PALM: Predicting Internet Network Distances Using Peer-to-Peer Measurements
Author(s)Lehman, Li-wei; Lerman, Steven
Landmark-based architecture has been commonly adopted in the networking community as a mechanism to measure and characterize a host's location on the Internet. In most existing landmark based approaches, end hosts use the distance measurements to a common, fixed set of landmarks to derive an estimated location on the Internet. This paper investigates whether it is possible for participating peer nodes in an overlay network to collaboratively construct an accurate geometric model of its topology in a completely decentralized peer-to-peer fashion, without using a fixed set of landmarks. We call such a peer-to-peer approach in topology discovery and modeling using landmarks PALM (Peers As LandMarks). We evaluate the performance characteristics of such a decentralized coordinates-based approach under several factors, including dimensionality of the geometric space, peer distance distribution, and the number of peer-to-peer distance measurements used. We evaluate two PALM-based schemes: RAND-PALM and ISLAND. In RAND-PALM, a peer node randomly selects from existing peer nodes as its landmarks. In ISLAND (Intelligent Selection of Landmarks), each peer node selects its landmarks by exploiting the topological information derived based on existing peer nodes' coordinates values.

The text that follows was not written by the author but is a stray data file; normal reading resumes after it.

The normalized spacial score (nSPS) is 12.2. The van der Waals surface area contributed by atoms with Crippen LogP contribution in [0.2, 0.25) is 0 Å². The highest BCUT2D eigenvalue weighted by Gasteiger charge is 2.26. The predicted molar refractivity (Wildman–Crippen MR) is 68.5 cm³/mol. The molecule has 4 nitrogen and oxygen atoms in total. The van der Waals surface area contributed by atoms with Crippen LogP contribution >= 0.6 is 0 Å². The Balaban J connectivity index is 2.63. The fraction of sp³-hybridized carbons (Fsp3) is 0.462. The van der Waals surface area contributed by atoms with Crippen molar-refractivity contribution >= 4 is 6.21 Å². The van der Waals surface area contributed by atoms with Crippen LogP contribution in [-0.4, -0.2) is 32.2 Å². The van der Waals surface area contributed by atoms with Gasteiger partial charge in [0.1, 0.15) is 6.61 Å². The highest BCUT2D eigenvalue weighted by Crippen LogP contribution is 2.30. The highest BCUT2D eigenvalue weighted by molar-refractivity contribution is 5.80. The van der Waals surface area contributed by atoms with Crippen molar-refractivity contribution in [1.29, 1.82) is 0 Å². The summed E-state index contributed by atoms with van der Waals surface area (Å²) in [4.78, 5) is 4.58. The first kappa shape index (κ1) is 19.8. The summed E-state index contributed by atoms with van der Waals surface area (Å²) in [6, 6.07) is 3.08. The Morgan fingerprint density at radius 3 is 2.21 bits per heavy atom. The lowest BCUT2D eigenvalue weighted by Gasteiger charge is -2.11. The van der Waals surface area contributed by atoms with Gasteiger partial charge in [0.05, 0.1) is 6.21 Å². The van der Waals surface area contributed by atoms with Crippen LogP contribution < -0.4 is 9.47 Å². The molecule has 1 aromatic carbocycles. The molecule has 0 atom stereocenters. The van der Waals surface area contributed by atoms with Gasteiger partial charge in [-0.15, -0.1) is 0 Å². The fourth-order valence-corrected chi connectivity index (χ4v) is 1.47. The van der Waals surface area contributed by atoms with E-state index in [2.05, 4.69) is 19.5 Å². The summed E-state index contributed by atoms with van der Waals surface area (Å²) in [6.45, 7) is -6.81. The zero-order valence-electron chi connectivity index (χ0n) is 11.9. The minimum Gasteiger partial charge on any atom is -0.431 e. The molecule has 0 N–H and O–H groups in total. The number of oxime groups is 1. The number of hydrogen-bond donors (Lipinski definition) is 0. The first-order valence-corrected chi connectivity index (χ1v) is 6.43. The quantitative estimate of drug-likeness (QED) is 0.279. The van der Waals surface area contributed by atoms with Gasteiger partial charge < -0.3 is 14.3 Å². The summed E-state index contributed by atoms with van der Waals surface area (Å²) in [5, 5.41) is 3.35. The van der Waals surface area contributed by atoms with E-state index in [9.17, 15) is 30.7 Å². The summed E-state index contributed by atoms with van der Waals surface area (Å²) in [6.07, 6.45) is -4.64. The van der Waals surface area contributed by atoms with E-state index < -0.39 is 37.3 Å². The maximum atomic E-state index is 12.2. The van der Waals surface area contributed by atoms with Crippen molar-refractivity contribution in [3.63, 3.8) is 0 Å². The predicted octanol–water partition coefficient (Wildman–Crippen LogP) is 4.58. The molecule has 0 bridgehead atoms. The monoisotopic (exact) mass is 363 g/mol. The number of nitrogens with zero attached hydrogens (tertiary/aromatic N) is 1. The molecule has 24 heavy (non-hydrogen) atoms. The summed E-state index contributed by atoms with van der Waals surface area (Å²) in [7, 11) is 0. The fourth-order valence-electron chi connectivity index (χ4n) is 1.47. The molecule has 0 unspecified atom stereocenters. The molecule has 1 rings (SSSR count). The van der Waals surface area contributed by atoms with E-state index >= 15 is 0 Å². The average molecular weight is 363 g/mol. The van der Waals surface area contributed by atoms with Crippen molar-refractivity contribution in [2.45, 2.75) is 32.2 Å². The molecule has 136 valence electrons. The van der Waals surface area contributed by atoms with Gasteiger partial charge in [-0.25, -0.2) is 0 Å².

Molecular Engineering of Biological and Chemical Systems (MEBCS);
landmark-based architecture, Peers As LandMarks (PALM), peer-to-peer networks, Intelligent Selection of Landmarks (ISLAND), RAND-PALM, topology discovery and modeling